It's that time again to shed my shoes and lounge in the grass, languishing in the evening heat and loving Summer. It is a time of festival and freedom and fireworks and friendship.
This weekend, the Livermore Rodeo is in town (indeed, the fastest rodeo on earth!). The Alameda County Fair will begin its three-week run on June 20. Before we know it, Independence Day will dawn, and with that comes the Cedar Grove Community Church BBQ (not to be missed) and the incomparable athletic antics of the Pancoast Family & Friends at the Fourth Annual FOJSBO (Fourth of July Scar-Belly Open).
Pssssst. Hey Dad, don't feel bad that you lost last year. You're old. It's okay. And yes, Jonathan and I will be hoisting our giant 2007 FOJSBO Champions trophy and flaunting it that day. I am the master.
Of course, summer is a terrific time to travel. Along with the inevitable and exciting camping trips to Yosemite, Jon has a conference in Las Vegas in August, and I'll be joining him to party down on the weekend. We're also hoping to hit the Bear Valley Outdoor Adventure Camp in August for the second time. Last year we had so much fun! And, of course, Jon and I will be celebrating our 4th anniversary in August with a trip to Disneyland.
But along with these sentimental rituals, summertime brings a brand new 13-week classic film festival at my mecca: The Stanford Theater in downtown Palo Alto, CA.
I highly recommend it as a destination for friends, lovers, families, all. And this Summer Fesitval, running from June 7 to September 2, promises some of the best classic movies of all time!
June 14-17, Saturday - Tuesday
How To Steal a Million - 1966; A favorite of mine, starring Audrey Hepburn (in all her crazy 60s glory) as the chiding, doting daughter of an infamous painter whose specialty is forging famous works of art. Enter Peter O'Toole (a very good looking bloke), a detective out to expose the fraud... and a chaotic heist plan ensues. Very colorful.
Charade - 1963; It's a murder mystery or sorts. Audrey is cast opposite Cary Grant (who refused to take the part unless the dialogue was tweaked so that Audrey was the one coming onto his character the whole time... otherwise, he felt he would be perceived as a "dirty old man"... bad for the the classic Cary image.) Pretty bad special effects make it more kitchy than classy, but still fun to unravel.
June 25, Wednesday
The Road to Morocco - 1942; One of the infamous "Road Pictures" starring comedy duo Bob Hope and Bing Crosby. I love and have memorized ever one of these. Black and white, a definite vehicle for Bing's singing. Dorothy Lamour is the love interest, as usual. You'll need to appreciate the quippy, one-liner style of Bob Hope... and I'm his biggest fan, so I'm a little biased, but I do love this movie.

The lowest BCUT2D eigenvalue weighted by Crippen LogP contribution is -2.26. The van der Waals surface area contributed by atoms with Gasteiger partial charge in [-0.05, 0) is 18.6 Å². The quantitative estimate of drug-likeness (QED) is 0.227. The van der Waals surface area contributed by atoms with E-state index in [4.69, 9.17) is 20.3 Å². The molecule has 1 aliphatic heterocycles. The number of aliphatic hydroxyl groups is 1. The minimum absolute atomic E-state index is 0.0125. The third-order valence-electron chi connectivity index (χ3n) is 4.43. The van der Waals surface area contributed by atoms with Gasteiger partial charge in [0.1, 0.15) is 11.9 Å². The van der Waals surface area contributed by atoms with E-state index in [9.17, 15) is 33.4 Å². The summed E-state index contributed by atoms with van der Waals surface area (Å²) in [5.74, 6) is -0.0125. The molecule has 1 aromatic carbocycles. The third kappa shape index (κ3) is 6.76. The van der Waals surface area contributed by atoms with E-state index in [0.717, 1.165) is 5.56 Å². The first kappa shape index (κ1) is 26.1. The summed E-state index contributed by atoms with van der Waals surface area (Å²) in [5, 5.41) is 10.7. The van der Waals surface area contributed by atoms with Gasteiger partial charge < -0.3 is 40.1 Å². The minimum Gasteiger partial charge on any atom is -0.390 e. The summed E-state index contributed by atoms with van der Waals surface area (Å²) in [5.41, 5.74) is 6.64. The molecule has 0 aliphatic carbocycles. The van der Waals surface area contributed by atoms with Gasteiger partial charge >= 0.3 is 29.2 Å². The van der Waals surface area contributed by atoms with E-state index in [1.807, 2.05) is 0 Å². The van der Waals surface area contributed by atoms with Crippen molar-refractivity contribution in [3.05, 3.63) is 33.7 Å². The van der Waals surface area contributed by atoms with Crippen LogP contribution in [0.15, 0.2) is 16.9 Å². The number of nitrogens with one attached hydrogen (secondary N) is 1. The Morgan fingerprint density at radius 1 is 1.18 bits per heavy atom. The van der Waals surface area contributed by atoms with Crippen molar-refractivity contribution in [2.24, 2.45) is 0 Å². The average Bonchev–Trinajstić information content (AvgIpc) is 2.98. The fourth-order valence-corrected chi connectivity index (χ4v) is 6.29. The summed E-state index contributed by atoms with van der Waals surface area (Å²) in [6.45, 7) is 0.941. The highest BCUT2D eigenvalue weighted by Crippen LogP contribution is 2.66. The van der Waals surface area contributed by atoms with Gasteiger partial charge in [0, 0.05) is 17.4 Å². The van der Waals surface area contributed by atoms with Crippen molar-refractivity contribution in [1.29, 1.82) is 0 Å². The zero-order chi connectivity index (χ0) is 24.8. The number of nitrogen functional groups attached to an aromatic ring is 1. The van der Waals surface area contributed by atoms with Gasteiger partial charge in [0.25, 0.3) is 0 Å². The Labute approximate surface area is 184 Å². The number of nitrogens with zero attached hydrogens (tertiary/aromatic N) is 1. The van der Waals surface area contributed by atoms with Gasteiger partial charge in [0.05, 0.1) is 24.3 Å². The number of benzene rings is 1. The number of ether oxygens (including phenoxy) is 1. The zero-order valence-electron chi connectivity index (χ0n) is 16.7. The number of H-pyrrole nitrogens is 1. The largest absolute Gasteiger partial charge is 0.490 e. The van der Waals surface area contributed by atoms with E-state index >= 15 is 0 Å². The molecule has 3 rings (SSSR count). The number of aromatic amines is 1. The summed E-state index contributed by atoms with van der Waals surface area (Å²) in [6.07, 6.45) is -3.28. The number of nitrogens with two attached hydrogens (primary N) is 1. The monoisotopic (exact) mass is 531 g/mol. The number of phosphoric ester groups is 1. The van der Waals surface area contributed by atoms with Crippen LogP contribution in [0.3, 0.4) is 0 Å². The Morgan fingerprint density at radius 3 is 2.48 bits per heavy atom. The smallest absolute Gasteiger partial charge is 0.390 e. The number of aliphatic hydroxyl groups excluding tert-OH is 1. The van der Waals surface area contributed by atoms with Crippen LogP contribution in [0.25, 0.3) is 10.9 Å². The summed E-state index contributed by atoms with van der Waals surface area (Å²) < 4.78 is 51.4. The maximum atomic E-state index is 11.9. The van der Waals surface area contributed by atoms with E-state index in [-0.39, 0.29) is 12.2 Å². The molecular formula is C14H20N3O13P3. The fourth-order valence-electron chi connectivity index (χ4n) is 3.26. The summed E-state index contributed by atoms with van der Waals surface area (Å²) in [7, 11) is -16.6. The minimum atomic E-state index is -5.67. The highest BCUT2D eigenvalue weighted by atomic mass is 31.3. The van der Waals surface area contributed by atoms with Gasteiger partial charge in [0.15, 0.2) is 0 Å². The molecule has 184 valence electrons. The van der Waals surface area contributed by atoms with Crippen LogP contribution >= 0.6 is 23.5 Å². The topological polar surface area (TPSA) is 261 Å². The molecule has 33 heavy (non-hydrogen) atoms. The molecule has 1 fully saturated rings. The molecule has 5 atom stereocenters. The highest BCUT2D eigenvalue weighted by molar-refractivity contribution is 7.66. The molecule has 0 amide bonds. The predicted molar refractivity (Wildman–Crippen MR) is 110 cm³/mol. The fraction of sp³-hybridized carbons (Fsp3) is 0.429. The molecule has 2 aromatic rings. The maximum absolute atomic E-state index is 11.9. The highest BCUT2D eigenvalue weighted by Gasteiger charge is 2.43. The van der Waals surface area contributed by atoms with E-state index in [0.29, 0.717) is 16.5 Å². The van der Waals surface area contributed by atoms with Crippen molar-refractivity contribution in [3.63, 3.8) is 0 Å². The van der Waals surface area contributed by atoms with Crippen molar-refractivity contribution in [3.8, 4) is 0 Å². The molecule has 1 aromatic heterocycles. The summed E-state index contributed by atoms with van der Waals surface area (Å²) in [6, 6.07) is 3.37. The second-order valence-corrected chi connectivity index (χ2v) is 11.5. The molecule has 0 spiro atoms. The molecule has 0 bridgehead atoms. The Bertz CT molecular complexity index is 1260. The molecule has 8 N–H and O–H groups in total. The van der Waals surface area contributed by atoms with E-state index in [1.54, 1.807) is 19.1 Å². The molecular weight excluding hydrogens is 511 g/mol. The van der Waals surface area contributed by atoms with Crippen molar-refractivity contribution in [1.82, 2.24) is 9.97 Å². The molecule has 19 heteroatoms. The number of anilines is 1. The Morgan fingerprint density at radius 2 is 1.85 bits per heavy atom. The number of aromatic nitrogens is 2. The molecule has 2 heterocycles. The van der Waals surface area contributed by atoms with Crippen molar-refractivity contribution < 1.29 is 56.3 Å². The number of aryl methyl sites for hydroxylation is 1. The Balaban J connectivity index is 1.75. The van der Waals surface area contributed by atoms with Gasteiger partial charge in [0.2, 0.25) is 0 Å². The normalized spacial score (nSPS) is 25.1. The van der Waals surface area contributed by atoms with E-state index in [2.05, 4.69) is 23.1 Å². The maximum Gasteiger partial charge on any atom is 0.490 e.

June 28 - July 1, Saturday - Tuesday
Breakfast at Tiffany's - 1961; This iconic 1960s romantic comedy is not everyone's cup of tea. George Peppard is an excellent character foil for Audrey Hepburn's flirty, flighty Holly Golightly. Basic premise: an occasionally poised, lovely young woman lives an oddly-funded life, alone in a spartan apartment except for her unnamed cat... her mindless wandering takes an introspective turn when she befriends with the gigolo next door.
Roman Holiday - 1953; My favorite movie. Period. Audrey Hepburn is a European princess who wants a break from the hyper-scheduled, protected lifestyle which is all she's ever known. One night, on a visit to Rome, she slips out of the palace in search for some normal-people fun. And she bumps into an American reporter, down on his luck and yearning for a ticket home. Exciting, romantic, wonderful views of Rome. And one of the best onscreen kisses in film history. It should be noted that this was Hepburn's first American movie, and she won an Academy Award for her performance.
July 5 - 8, Saturday - Tuesday
Singin' in the Rain - 1952; The musical of musicals, set in the late 1920s. Bring on the flappers and the stars of silent film... the best of the best, the ones who really walk the walk! But wait... when The Jazz Singer hits theaters in 1927 and makes movie history, those same silent stars are in danger of losing their jobs unless they learn to talk the talk. Gene Kelley waltzes through the rain with an umbrella... a biproduct of his new love for darling songbird, Debbie Reynolds. Of course, Donald O'Connor is quite the entertainer, too.
July 26 - 29, Saturday - Tuesday
Father of the Bride - 1950; The original tale of fathers, daughters and the fiasco of paying for the perfect wedding (while praying for the perfect marriage). Spencer Tracy is in his element as "Pops" to young, beguiling Elizabeth Taylor's "Kitten." And the supporting cast is invaluable to every joke, every point the movie is out to make. A fabulous comedy. (Remade in 1991 by Steve Martin).
August 2 - 5, Saturday - Tuesday
All About Eve - 1950; A movie about the drama of the "legitimate theater." Bette Davis is Margot Channing, the best in the business, but she is feeling her age and her self-instituted isolation from friends and men. And when Eve Harrington (a glowing Anne Baxter) shows up on Margot's doorstep with an offer to help, to be her best friend and closest confidante, Margot takes her in. Think: Serpent in the Garden. A fantastic look at relationships and how far a person will go to be successful. (Marilyn Monroe has a very small part, originally uncredited.)
August 16 - 19, Saturday - Tuesday
My Man Godfrey - 1936; An air-headed upscale debutante, the spoiled daughter of a New York banker, discovers a homeless man living in a dump and decides to rescue him... whether he wants her to or not. William Powell, best known for the Thin Man series, is excellent as the reluctant "protege" butler, trying to survive life in a house of wealthy eccentrics. And the twist is who, in the end, does the rescuing.